Ancient Buddhist scholar's legacy as bridge between China, Bangladesh remembered

by Liu Chuntao, Naim-Ul-Karim, Xinhua, Jun 15,2015

DHAKA, Bangladesh -- During the 10th-11th Century, he was known in Bangladesh, ancient India, China and northern Asian countries, as saint-philosopher by virtue of his unique character, erudition, scholarly attributes, and spiritual eminence.

He was a man of many talents and served everybody without regard of caste, color, sex, or religion.

That was why hundreds of people, including academics, economists, foreign diplomats and leaders of various religions, have gathered in a memorial function in Bangladesh capital Dhaka to commemorate Atish Dipankar Srijnan (980-1053) on the 37th anniversary of return of his ashes from China to his country of birth.

Speaking at the ceremonies, retired Lieutenant General Mahbubur Rahman, also the former Chief of Army Staff of Bangladesh Army, said Atish's legacy is timeless and will continue to inspire mankind in its search for peace, harmony and amity.

"There is no exaggeration to say today that he was really the eye of Asia," Rahman said.

The ashes of Atish were returned by China to Bangladesh in 1978.

Rahman said he was indeed the "loftiest preacher" of love and happiness, purity and peace, kindness and humility, benevolence and humanity.

Speaking on the occasion, Chinese Ambassador Ma Mingqiang paid tribute to Atish by saying that the Bangladeshi scholar was "on a mission to preach peace, teach knowledge and share culture with China, including his expertise in mathematics and construction."

China will continue to support efforts of the Dhaka government to build new temples for the Bangladesh icon, including the ongoing excavation of over 1,000-year-old Buddhist temple in the birthplace of Atish Dipankar, Ma said.

Rahman, who presided over the memorial function organized by Bangladesh Cultural Academy and Bangladesh Buddhist Research Association, said China, which has the legendary philosopher and teacher Confucius who lived between 551 and 479 B.C., is a country of wisdom and knowledge.

China's peaceful rise has generated enormous prosperity for the countries of Asia even today, Rahman said.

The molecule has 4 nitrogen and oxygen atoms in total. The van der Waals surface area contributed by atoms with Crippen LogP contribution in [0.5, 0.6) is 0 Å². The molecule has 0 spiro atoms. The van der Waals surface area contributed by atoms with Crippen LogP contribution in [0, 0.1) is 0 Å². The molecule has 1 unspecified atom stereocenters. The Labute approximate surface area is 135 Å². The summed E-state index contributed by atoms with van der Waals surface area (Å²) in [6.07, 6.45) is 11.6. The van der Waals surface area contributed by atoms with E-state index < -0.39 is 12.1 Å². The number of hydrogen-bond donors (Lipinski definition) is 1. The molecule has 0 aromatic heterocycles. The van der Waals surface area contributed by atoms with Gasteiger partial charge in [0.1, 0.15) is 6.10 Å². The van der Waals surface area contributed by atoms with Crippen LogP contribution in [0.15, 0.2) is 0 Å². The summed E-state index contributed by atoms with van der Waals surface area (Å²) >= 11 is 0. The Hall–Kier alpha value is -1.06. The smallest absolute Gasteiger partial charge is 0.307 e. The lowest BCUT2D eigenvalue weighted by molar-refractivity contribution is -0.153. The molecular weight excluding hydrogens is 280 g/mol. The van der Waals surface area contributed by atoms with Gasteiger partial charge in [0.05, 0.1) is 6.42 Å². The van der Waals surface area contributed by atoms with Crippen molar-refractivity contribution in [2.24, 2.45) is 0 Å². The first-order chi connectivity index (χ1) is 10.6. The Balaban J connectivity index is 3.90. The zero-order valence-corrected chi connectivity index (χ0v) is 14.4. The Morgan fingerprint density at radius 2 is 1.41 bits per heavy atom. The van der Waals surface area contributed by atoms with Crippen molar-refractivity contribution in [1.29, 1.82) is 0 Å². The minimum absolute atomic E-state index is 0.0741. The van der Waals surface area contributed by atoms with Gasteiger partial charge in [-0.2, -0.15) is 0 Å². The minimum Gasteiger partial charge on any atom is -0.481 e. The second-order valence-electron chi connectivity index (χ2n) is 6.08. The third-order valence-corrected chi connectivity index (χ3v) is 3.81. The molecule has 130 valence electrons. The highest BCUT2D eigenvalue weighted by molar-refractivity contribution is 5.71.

Rahman also expressed the hope that President Xi Jinping's "One Belt, One Road" initiative of reviving the ancient Silk Road through a network of roads and maritime linkages will boost peaceful cooperation between China and the various regional blocs, adding that this was precisely the dream of Atish: creating a continent of peace in the whole Asia.

Named Chandragarbha by his parents, Atish was born in 980 or 982 AD to a royal family in Vajrayogini village on the outskirts of Dhaka.

Because of his outstanding knowledge and wisdom, he was named Atish Dipankar Srigyan, which means "glorious wisdom source of light." He has been venerated for nearly 1,000 years as an outstanding personality in Tibet Autonomous Region and Asian countries north of the Himalayas.

At the invitation of the king of the Western Tibetan kingdom of Guge, 56-year old Atish journeyed to Tibet to introduce the Buddha 's teachings in 1038. Dipankar stayed in Tibet for 17 years until he passed away in 1054.

He wrote over 200 Buddhist books, popularize medical science, built reservoirs and did some translations.

But the great philosopher of 10th-11th Century was forgotten for centuries in a peculiar twist of history in the land of his birth, Bangladesh, as well as in Indian sub-continent until the end of 19th Century.

Illness and the unfavorable weather conditions in the Himalayan region having prevented him from returning home to Bangladesh, Atish died in Tibet at the age of 73.

After Atish Dipankar was "rediscovered" in his motherland nearly a thousand years after he left Bangladesh for Tibet, China offered to return part of his ashes to Bangladesh.

During the handover in June l978, Beijing said that the return of Atish's ashes to Bangladesh was part of its efforts to strengthen China-Bangladesh relations.

Since then, Atish has become a symbol of a stronger "China- Bangladesh relations." In fact, a mausoleum has been built in the village of his birth with support from the Bangladeshi government.

"We express our gratitude to China for offering us Dipankar's ashes," said Syed Abul Maksud, an eminent Bangladeshi journalist, columnist, research scholar, essayist, and writer.

He stressed the need for developing a world-class center to study the life and works of Atish who is revered not only in Bangladesh, China and India but also in other parts of the world.

Dhaka University Professor Sadrul Amin underscored the need for translating all books written by Dipankar and articles about his works into English and Bangla.

"We have not published books on Atish in Bangla and English. We must help our young generation know more about him," Amin said.

Another Dhaka University Professor Emajuddin Ahamed said all Bangladeshi people must feel proud of Atish "who was able to conquer the world not with arms but with his remarkable knowledge and deep wisdom."